Thursday, June 20, 2013

He Doesn’t Row

February 1910: Ursula Todd dies before she is even born. February 1910: Ursula Todd is born. And thus begins Kate Atkinson’s novel, Life After Life. 

The facts are these: Ursula Todd is born on a cold, snowy night in 1910. She lives until she dies and then she is born again on a cold, snowy night in 1910. She dies at age five from drowning. She dies at age eight from the Spanish Influenza. She dies at age 30 during the London Blitz. As she lives again and again, the question remains – can Ursula have any effect on her future?

At some points, it seems her other lives are leaving a sort of imprint on her current life. Physicist R. Lutece describes this phenomenon in Barriers to Trans-Dimensional Travel (1889). “The mind of the subject will desperately struggle to create memories when none exist.” Although what is happening to Ursula cannot truthfully be described as time-traveling, I believe the sentiment still applies. For Ursula, avoiding a death from an alternative life manifests itself as a gnawing in the pit of her stomach or a double take at a passing stranger. She can sense something is wrong, but cannot fully grasp why.  It is because those deaths she suffered are not “past” lives. They are not her deaths.  They are wholly “other.” She is attempting to grapple with memories that are not actually there. Within the novel, Ursula’s therapist compares it to a palimpsest; that is, a manuscript page from which the text has been scraped off. And, although it can be used again, the former lettering can still be faintly seen beneath the new. 

This idea of “many-worlds” is the aspect of the novel I enjoyed the most. As Ursula lived and died, the reader has the opportunity to examine variables and constants across the different timelines.  Ursula unconsciously makes decisions that affect the entire outcome of her life. A stolen kiss on her 16th birthday leads to a lifetime of shame and abuse. Rebuffing those advances means the girl next door avoids being murdered. Like a Victorian thaumatrope, you are led to believe you are seeing the constant image of a bird in a cage, when in fact; it’s merely an optical illusion – a variable. Ursula’s marriage to an abusive man is not a fixed point in her life; the murder doesn’t have to happen. It’s the separate images of a bird and a cage that are constant. The kiss is a recurring moment (i.e. a fixed point) of her life. How she handles it changes the course of her lives and the lives of those around her.

It’s an incredibly ambitious novel and it can be challenging to keep up with all of Ursula’s lives.  Overall, I did like Life After Life. There are a few lengthy sections filled with expert detail. Atkinson had no problem capturing war ravaged London. Mostly, I appreciated that the novel offered me a lot to think about in terms of life (obviously) and the inherent structure of novels. I see this book as a mosaic. It’s made up of similar, yet mismatching pieces that come together to make one complete image (the novel). However, even though that image is complete, it’s not exact. If you look too closely, the complete image disappears and you start to see the novel for what it actually is – fragments of multiple wholes. In an interview, Atkinson said this about Ursula’s repeating lives, “there is no end to the novel in my mind. There is an infinite number of ‘Snow’ chapters and attempts on her part.” Bird or cage, in the end, it doesn’t really matter.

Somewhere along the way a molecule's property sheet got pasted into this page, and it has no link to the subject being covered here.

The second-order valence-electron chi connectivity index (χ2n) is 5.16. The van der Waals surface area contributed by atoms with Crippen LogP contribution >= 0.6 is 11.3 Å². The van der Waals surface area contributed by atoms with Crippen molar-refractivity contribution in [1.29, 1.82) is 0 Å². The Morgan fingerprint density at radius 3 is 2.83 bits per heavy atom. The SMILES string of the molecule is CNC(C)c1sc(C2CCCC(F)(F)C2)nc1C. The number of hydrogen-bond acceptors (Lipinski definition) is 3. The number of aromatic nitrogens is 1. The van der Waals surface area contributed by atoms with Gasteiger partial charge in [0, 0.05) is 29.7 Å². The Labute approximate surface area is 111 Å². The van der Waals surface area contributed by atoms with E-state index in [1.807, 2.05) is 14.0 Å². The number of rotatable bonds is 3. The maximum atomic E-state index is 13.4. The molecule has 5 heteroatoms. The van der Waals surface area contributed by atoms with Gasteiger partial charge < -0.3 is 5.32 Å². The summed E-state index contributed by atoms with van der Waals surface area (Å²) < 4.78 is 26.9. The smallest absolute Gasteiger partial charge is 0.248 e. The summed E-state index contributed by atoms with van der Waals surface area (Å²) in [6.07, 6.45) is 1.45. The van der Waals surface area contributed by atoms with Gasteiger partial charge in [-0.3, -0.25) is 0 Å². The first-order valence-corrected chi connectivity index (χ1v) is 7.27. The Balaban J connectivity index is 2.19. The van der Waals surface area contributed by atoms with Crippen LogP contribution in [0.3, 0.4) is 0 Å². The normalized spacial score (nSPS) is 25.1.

Although there really is no other book like this, here are a few that deal with similar topics:

For another novel set in World War II with a sense of displacement in time, try Slaughterhouse Five by Kurt Vonnegut

If you really want a narrative challenge, check out To the Lighthouse by Virginia Woolf.

For a contemporary war novel, try Billy Lynn's Long Half-Time Walk by Ben Fountain.

 ~Meredith T.


  1. Wow...and an incredibly ambitious review here as well. You've condensed what appears to be an exceedingly complex plot and structure into an understandable description. Spot on re Kurt Vonnegut also. Question, who is the "He" in the title of this review and what does it mean that he doesn't row?

    1. “He doesn’t row” refers to another work that shares similar themes with Life After Life. The character in question (he) sits in a rowboat with two others. When one comments that the man isn’t rowing, the other replies, “No, he doesn’t row.” “He doesn’t row?” the first questions. (which is to say, he won’t row). The other quickly clarifies with “No, he DOESN’T row.” In fact, these three characters have lived this situation hundreds of times (operating under the multiverse theory). In every instance, no matter how varied the timeline is, at this point the man doesn’t row. It is a constant. He DOESN’T row, meaning, he never rows.